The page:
Craft brewers seek the ability to distribute their own beer

Nebraska beer makers claim current laws leave them over a barrel

By: - January 25, 2022 6:00 am
Hastings brewpub

Nathan Hoeft, head brewer at First Street Brewing in Hastings, says his business is hurt because of the state’s inflexible laws governing beer distribution. (Paul Hammel/Nebraska Examiner)

HASTINGS, Nebraska — Right next door to Nathan Hoeft’s First Street Brewery is a restaurant that sells his golden brews on tap.

But under Nebraska’s decades-old liquor laws, he can’t just haul kegs over to the eatery. They must be picked up by a beer distributor, located 25 miles away, who must dispatch a truck to Hastings and then make the delivery.

If there’s a problem, say, like a shortage of drivers during a pandemic, Hoeft might miss a sale because a truck can’t make it to his brewery.

To complicate matters more, he lost his distributor during the pandemic for the two largest markets in the state, Omaha and Lincoln, where he had up to 10 customers. So far, he’s been unable to find a new distributor to fill the gap.

These issues and others make Hoeft and his fellow craft brewers wonder why brewers in Nebraska can’t “self-distribute.” In at least 31 other states, breweries are allowed  to haul their fermented products to retail outlets themselves.

“I can honestly tell you I’ve never wanted to be a distributor,” Hoeft said. “But when we have a situation when no one else wants to take me on, why can’t I sell my own beer, especially when I have customers in those markets who want my beer?”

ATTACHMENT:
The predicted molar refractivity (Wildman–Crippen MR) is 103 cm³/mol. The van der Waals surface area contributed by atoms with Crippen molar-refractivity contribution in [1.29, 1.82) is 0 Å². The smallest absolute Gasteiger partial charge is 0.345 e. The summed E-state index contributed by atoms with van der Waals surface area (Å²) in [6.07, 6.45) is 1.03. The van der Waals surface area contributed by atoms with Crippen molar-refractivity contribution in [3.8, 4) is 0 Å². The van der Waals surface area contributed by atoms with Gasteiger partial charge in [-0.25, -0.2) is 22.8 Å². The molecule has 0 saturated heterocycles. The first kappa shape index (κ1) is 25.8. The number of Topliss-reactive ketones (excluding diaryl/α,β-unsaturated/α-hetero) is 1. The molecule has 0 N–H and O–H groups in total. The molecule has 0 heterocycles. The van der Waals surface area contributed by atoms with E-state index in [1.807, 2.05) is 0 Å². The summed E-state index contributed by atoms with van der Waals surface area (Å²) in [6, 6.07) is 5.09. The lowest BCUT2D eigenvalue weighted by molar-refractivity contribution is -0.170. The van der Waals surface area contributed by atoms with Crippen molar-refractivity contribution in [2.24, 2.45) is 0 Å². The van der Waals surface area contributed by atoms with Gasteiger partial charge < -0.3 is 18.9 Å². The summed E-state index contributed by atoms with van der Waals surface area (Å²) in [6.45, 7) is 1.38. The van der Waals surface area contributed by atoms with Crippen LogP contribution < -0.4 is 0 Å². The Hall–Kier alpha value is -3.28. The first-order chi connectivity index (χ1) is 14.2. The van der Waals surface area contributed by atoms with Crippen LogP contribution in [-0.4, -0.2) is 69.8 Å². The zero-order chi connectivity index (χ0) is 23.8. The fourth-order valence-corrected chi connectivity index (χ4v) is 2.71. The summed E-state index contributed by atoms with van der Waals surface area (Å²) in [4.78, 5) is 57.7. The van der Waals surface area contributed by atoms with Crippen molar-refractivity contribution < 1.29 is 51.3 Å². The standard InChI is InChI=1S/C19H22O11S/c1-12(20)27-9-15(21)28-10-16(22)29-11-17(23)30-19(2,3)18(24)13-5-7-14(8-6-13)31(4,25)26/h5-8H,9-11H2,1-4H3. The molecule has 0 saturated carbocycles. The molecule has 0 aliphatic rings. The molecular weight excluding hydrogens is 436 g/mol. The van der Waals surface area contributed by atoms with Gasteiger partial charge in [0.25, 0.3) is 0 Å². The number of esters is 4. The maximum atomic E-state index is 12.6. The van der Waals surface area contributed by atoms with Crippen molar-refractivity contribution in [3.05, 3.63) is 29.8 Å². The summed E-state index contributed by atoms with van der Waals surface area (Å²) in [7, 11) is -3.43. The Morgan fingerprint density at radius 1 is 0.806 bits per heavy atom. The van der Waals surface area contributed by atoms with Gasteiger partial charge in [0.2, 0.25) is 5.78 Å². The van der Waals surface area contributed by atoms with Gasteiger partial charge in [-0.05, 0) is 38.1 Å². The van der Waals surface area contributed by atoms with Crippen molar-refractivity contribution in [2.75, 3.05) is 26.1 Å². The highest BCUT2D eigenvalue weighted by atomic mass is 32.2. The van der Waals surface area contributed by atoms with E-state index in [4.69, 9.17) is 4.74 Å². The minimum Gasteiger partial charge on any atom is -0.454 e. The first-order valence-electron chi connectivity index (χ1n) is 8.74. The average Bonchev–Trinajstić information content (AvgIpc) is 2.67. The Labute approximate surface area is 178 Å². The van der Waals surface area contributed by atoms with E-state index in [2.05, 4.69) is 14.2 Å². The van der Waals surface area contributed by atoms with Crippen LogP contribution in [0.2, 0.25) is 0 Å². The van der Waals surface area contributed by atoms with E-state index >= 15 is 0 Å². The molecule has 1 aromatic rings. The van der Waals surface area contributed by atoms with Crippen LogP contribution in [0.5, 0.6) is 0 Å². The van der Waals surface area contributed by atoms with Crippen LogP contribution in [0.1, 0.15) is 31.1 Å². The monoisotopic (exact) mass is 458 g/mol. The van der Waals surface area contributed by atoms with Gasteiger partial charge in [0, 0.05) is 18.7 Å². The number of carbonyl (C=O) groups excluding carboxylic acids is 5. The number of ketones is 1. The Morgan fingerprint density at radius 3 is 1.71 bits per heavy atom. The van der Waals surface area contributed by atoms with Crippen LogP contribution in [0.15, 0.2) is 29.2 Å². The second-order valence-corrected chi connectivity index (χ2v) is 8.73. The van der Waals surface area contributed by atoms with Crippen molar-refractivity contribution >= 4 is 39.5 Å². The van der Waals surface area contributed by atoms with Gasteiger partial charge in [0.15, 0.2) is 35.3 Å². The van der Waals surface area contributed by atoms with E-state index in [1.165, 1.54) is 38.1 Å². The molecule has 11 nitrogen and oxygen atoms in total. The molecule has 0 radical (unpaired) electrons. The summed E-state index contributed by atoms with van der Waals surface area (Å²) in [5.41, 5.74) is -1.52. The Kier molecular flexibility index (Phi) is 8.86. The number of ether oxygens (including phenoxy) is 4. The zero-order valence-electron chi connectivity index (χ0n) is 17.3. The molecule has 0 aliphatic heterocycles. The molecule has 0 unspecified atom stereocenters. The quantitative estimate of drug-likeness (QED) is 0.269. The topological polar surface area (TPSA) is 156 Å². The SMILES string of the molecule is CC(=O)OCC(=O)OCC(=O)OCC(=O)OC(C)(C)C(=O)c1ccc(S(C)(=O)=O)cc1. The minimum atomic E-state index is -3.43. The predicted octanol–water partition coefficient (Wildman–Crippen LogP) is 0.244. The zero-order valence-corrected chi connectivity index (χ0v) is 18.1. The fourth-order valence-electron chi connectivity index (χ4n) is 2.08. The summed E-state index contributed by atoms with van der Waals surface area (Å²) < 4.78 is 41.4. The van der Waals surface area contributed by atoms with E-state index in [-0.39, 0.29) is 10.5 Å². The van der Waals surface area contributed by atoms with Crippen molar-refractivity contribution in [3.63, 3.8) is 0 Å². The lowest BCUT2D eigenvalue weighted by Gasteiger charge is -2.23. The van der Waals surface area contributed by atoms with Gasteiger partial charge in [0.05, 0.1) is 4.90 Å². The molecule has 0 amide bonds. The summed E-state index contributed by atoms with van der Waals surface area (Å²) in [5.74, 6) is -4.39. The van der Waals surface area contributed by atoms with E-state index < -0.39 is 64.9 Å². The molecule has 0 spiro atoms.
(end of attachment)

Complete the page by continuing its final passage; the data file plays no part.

Three approaches proposed

Get ready for another battle between brewers and distributors in the Nebraska Legislature over the state’s three-tier system to get beer to the lips of consumers: producers, distributors and retailers.

Three legislative proposals have been introduced this year designed to give craft breweries more flexibility in distributing their product.

First Street Brewing
First Street Brewing in Hastings has become a community gathering spot since it opened in 2016.
Paul Hammel/Nebraska Examiner

This comes 31 years after the first craft brewery opened in Nebraska and as the state’s 67 brew pubs and micro-breweries are seeking to recapture some of the sales lost amid pandemic shutdowns and diminished walk-in trade from COVID-wary customers.

While there’s always been some tension between craft breweries and the distributors who haul their beer to bars and restaurants, Nebraska breweries are hoping that now, as they’ve become more established as community assets, some distribution rules can be relaxed. 

“We’re not trying to level the playing field, we’re just trying to get onto the playing field,” said Jim Engelbart, operations director for Lincoln-based Empyrean Brewing, the state’s oldest craft brewer.

Prohibition-era rules

First, some history: The so-called “three-tier system” of liquor distribution grew out of Prohibition. If alcohol sales were allowed to resume, it would have to be sold through a well-regulated system of three, separate tiers — producer, distributor and retailer. And, it was an effort stop breweries from owning bars and selling only their products.

State regulators tend to like the three-tier system, in large part because it provides for the orderly collection of taxes, which is done at the wholesale, or distributor, level. And distributors tend to like the current system, in large part because it maintains their business. They would lose some if breweries could handle distribution themselves.

But craft breweries have long complained that because they’re such a small segment of the market — only about 4% of all beer sold in Nebraska — it’s hard to find a distributor who’s willing to bother handling their beer.

We have to change with the times

– Nathan Hoeft, head brewer at First Street Brewing

That hurts their business because, without a distributor, they are limited to sales they can make at their brewery/brew pub and any satellite locations.

There’s also grumbling about the “franchise” agreements brewers must reach with distributors.